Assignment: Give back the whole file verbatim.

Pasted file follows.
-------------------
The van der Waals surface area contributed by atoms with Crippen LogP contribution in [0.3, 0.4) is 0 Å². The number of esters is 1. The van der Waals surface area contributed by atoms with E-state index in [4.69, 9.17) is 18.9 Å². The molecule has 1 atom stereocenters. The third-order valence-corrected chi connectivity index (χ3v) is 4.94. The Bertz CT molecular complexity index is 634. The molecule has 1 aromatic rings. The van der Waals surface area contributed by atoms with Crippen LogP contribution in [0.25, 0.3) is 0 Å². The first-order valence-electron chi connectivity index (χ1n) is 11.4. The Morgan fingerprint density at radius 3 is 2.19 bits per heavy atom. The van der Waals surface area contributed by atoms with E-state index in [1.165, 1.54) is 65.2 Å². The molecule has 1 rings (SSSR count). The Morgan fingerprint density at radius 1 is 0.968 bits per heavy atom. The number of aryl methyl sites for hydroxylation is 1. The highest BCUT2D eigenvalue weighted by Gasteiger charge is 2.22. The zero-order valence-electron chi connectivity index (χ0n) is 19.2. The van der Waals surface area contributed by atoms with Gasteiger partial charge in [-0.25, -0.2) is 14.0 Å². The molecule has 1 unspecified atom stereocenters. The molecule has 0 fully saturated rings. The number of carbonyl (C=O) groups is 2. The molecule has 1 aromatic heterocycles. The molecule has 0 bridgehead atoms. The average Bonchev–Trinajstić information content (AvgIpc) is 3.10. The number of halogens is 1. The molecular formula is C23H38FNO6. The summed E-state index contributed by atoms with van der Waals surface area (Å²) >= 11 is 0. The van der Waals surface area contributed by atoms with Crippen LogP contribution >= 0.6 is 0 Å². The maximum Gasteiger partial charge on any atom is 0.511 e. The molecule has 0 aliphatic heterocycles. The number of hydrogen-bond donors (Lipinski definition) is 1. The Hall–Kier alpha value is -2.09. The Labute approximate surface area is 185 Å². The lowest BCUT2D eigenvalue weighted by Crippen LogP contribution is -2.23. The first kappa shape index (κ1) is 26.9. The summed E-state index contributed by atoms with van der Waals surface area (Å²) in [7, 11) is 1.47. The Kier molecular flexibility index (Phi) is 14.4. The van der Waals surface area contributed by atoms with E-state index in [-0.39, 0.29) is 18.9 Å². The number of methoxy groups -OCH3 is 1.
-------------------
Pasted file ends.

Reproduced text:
The van der Waals surface area contributed by atoms with Crippen LogP contribution in [0.3, 0.4) is 0 Å². The number of esters is 1. The van der Waals surface area contributed by atoms with E-state index in [4.69, 9.17) is 18.9 Å². The molecule has 1 atom stereocenters. The third-order valence-corrected chi connectivity index (χ3v) is 4.94. The Bertz CT molecular complexity index is 634. The molecule has 1 aromatic rings. The van der Waals surface area contributed by atoms with Crippen LogP contribution in [0.25, 0.3) is 0 Å². The first-order valence-electron chi connectivity index (χ1n) is 11.4. The Morgan fingerprint density at radius 3 is 2.19 bits per heavy atom. The van der Waals surface area contributed by atoms with E-state index in [1.165, 1.54) is 65.2 Å². The molecule has 1 rings (SSSR count). The Morgan fingerprint density at radius 1 is 0.968 bits per heavy atom. The number of aryl methyl sites for hydroxylation is 1. The highest BCUT2D eigenvalue weighted by Gasteiger charge is 2.22. The zero-order valence-electron chi connectivity index (χ0n) is 19.2. The van der Waals surface area contributed by atoms with Gasteiger partial charge in [-0.25, -0.2) is 14.0 Å². The molecule has 1 unspecified atom stereocenters. The molecule has 0 fully saturated rings. The number of carbonyl (C=O) groups is 2. The molecule has 1 aromatic heterocycles. The molecule has 0 bridgehead atoms. The average Bonchev–Trinajstić information content (AvgIpc) is 3.10. The number of halogens is 1. The molecular formula is C23H38FNO6. The summed E-state index contributed by atoms with van der Waals surface area (Å²) >= 11 is 0. The van der Waals surface area contributed by atoms with Crippen LogP contribution >= 0.6 is 0 Å². The maximum Gasteiger partial charge on any atom is 0.511 e. The molecule has 0 aliphatic heterocycles. The number of hydrogen-bond donors (Lipinski definition) is 1. The Hall–Kier alpha value is -2.09. The Labute approximate surface area is 185 Å². The lowest BCUT2D eigenvalue weighted by Crippen LogP contribution is -2.23. The first kappa shape index (κ1) is 26.9. The summed E-state index contributed by atoms with van der Waals surface area (Å²) in [7, 11) is 1.47. The Kier molecular flexibility index (Phi) is 14.4. The van der Waals surface area contributed by atoms with E-state index in [-0.39, 0.29) is 18.9 Å². The number of methoxy groups -OCH3 is 1.